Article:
A Growth Plant Nurseries Business

Article as featured in Bury & West Suffolk Magazine October 2018 headlined ‘A Growth Plant Nurseries Business‘ about Woolpit Nurseries Growth Plant Nurseries business.

Relative values are at the heart of a bedding plant nursery which celebrates its 40th birthday this month

Growth plant nursery business – Woolpit Nursery

It’s all grow at Woolpit Nurseries and that’s just the way the family behind one of West Suffolk’s most successful independent garden-plant businesses like it!

Initially taken on by husband and wife team Bob and Pam Jackson as a pre-existing tomato nursery in 1978, they expanded into bedding plants and hanging baskets 25 years ago.

They are still involved but their daughter Catherine and son-in-law Andrew Brain joined the business in 2002 and are now at the helm. For all four it’s time to bake cakes and get out the bunting as 10th October marks Woolpit Nurseries 40th birthday. Typically though, their services are in such high demand that they haven’t got time to party. A disadvantage of a growth plant nurseries business.

That’s no great surprise given that they grow 95% of their produce in situ, made up of an incredible 250,000 seasonal garden bedding plants and 2,500 ready made hanging baskets for the general public, local authorities and businesses.

“Other than large Italian plants, conifers, trees and Christmas trees, we grow everything from seeds, plugs or rooted cuttings,” explains Andrew as Bury & West Suffolk magazine is shown round the four-acre site in Old Stowmarket Road in Woolpit.

“And yes, we grow and sell 2,500 baskets and containers every year, with Bury St Edmunds Town Council and Bury In Bloom having over 500 and another 300 going to private businesses in town.”

“We also supply Stowmarket, Haverhill and Newmarket town councils, plus countless pubs and other companies.”

The splendid civic displays have not only impressed visitors but led to awards. “The only year Stowmarket entered Anglia In Bloom with our plants, they won silver medal,” adds a justifiably proud Andrew. “That year we also supplied Sudbury who won a gold in their class.”

“Bury has been the consistent winner though. We have supplied the town for six or seven years and every year we have either got gold or silver. This year we are trying to go for Britain In Bloom.”

In Bloom baskets by plant nursery

Being self-sufficient in plants means that Woolpit Nurseries is not open all year. “Because we are a bedding-plant-nursery, we grow a crop, sell it and then have to close to start on the next crop,” explains Andrew.

“We open in March till mid-July and then close for the summer and reopen in September for our winter bedding, Christmas trees and handmade wreaths.”

“We close at Christmas and then reopen in March. It means we can do any maintenance (last year we built a large storage shed). We also clean the place and make it look smart for when we start again.”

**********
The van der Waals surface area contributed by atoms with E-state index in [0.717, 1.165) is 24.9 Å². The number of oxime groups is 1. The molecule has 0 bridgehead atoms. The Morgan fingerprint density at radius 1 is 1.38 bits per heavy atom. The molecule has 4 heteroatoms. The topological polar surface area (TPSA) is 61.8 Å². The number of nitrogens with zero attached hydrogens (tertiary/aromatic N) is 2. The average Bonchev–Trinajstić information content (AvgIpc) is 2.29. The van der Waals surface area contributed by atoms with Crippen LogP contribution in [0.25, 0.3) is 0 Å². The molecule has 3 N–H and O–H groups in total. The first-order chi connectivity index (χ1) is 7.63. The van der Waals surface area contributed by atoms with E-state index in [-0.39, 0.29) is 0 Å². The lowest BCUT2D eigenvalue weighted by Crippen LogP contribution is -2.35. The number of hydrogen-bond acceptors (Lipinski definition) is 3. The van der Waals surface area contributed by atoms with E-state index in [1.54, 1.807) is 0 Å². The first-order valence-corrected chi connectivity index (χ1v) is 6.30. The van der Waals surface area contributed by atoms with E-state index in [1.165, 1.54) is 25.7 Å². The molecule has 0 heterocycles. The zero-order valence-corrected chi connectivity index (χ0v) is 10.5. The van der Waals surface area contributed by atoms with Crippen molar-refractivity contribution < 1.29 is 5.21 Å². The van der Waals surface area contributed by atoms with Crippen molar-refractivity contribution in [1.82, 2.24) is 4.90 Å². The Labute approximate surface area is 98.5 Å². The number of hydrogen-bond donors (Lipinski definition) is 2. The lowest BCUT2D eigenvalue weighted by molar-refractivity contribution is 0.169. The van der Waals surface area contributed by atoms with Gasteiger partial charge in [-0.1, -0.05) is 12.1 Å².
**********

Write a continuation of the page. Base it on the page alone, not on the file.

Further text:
As the summer shutdown saw sizzling temperatures, did Woolpit Nurseries have to take any extra measures? “About three years ago we invested in a bore-hole to supply our own water,” says Andrew. It was however very difficult to keep young plants cool enough. We have overhead irrigation in one of our greenhouses which, when turned on, can drop the temperature a little. And we just had to water and feed more often.”

Having reopened for autumn on 1st September means that staff are primed and ready to answer customers questions about how best to prepare for the colder months. “Our advice is to prune trees, shrubs and bushes. Once the leaves are off you can see the shape of the branches. Work with the natural shape of the tree or shrub, don’t cut off branches half-way along. Cut them off where they meet a bigger branch or the trunk.”

“Make sure you leave some lush hedges or trees for birds to nest in though. Don’t strip everything back at once. You can also plant for next year. The best time to plant roses, trees, shrubs and bulbs are between October and April (though be sensible not in awful weather). Plants will need less watering if planted in the autumn. Consult us for check planting times and about which winter veg to put in.”

Looking to the future, what’s in store for Woolpit Nurseries? “More of the same” enthuses Andrew, “we have a fantastic team who have been with us between three and nineteen years. We have a good balance between retail sales from the nursery and supplying our surrounding local towns. All our staff find it very satisfying to walk around and know we had a part in making them look colourful.”

Interview by Kim Smith.

If you require any more advice, or want to see our large selection of spring and summer bedding plants, then please come and visit the nursery we are open Monday to Saturday 9 am until 5 pm, Sunday 10 am till 4 pm. Or you can Contact Us through our website. 

Happy gardening from all the team at Woolpit Nurseries

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